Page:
On Delhi, the Centre’s move goes against the spirit of federalism
There is a renewed political slugfest between the Centre and Delhi government, on the issue of the Union home ministry’s bill to amend the Government of National Capital Territory. The statement and object of the bill says the amendment will give effect to the Supreme Court’s judgment in 2018. Among other measures, the bill equates the term “government” in any law made by the legislative assembly to mean the Lieutenant- Governor (L-G). Importantly, the bill says that Delhi government will have to seek the opinion of L-G before it takes any executive action, whether by the Cabinet or individual minister.
However, an analysis of the 2018 verdict indicates that the proposed bill is a contravention of the spirit of an important judgment. The five-judge bench dealt with the ambiguous Article 239AA of the Constitution, which allows L-G to refer any matter in case of differences to the President of India, effectively allowing the Centre to have a veto. It gave prominence to the Delhi government over L-G on all issues other than reserve subjects; land, police and public order. Supporting greater autonomy for the elected government, Justice DY Chandrachud observed, “In a democratic form of government, the real power must subsist in the elected arms of the state”.
The Centre’s move betrays the spirit and sanctity of the 2018 judgment, which, notwithstanding many fine points, was a limited verdict. It avoided venturing into substantive issues of land and policing and the Delhi government’s longstanding demand to have a say in these critical matters.
The bill, which is likely to be passed soon, will not only reopen the old tussle between the Aam Aadmi Party (AAP)-led Delhi government and the Bharatiya Janata Party (BJP)-led Union government. It will also make it difficult for an elected government to carry on routine work and provide governance in a mega-city. By making it mandatory for an elected government to take permission from L-G on subjects that are within its jurisdiction, the bill takes away the legitimate governing space and autonomy guaranteed to an elected government.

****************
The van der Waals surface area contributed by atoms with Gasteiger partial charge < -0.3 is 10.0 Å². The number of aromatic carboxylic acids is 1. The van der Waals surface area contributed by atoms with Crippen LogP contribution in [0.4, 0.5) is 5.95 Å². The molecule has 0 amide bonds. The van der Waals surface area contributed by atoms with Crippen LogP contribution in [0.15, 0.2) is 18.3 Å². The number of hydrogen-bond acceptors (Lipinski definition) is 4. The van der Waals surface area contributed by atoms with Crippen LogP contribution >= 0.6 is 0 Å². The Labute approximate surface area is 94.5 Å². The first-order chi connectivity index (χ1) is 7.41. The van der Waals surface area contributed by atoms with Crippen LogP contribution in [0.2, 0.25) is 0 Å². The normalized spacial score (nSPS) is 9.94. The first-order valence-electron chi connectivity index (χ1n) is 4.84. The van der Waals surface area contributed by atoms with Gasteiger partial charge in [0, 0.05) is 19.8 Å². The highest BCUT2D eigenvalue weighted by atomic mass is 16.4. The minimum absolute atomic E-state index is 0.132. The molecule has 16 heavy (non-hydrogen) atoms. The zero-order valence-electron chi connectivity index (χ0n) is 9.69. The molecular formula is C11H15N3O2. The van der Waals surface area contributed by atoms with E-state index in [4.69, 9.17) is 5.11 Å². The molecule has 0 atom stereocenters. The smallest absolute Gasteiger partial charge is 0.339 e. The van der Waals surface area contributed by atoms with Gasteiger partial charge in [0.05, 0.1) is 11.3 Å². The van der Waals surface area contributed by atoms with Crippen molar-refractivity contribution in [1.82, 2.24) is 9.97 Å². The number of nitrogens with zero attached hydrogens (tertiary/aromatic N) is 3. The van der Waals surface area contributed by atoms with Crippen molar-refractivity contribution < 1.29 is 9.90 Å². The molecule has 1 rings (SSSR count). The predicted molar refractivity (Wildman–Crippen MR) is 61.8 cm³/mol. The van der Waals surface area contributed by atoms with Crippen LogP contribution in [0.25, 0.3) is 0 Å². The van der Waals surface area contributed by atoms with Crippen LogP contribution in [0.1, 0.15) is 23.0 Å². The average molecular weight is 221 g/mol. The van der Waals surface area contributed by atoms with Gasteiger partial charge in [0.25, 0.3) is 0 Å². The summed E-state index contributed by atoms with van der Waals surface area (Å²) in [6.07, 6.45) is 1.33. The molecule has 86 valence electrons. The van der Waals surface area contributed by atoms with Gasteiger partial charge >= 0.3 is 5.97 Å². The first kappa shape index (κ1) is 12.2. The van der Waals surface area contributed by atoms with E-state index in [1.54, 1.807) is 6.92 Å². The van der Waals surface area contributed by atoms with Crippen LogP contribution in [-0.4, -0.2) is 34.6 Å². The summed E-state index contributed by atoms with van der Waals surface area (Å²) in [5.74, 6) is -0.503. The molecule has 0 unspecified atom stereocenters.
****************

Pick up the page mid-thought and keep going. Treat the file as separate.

Global trends show that while most national governments are apprehensive of sharing power with national territory governments, yet for administrative and governance convenience, they have gradually been sharing these powers with these city governments. In a survey of nine major national capitals of the world, I found that no other capital territory government has such limited jurisdiction to govern a mega-city. Delhi is one of the most constricted national capitals in the world.
Even in Washington DC, with limited mandate, the DC Police has a say in city policing and law and order issues. A more recent example is that of London. The British Home Office, which earlier had the last word on the London Metropolitan Police, has over the years, conceded such supervisory powers to the elected mayor of London.
Another glaring example of the governance mess (which is largely the contribution of the United Progressive Alliance government) is the little or no role for the Delhi government in matters related to municipal bodies. A review of various capital cities suggests that Delhi is probably the only capital city where the elected government has no organic link with the municipal bodies. The home and urban development ministries of the federal government administratively control municipal bodies.
In short, the principle of subsidiarity demands that India’s national government take some cues from global trends and cede more powers to the city government in capital territory. The current bill by the Centre not only betrays the concept of “cooperative federalism” often espoused by the Union government, but will further complicate governance in India’s fastest growing mega-city.
While it is inbuilt that there will be varying degrees of tensions and fluidity between the central governments and the governments of the national capitals everywhere, they have to be managed politically and in an institutionalised manner, India is taking the opposite direction.
Niranjan Sahoo is senior fellow, politics and governance, Observer Research Foundation
The views expressed are personal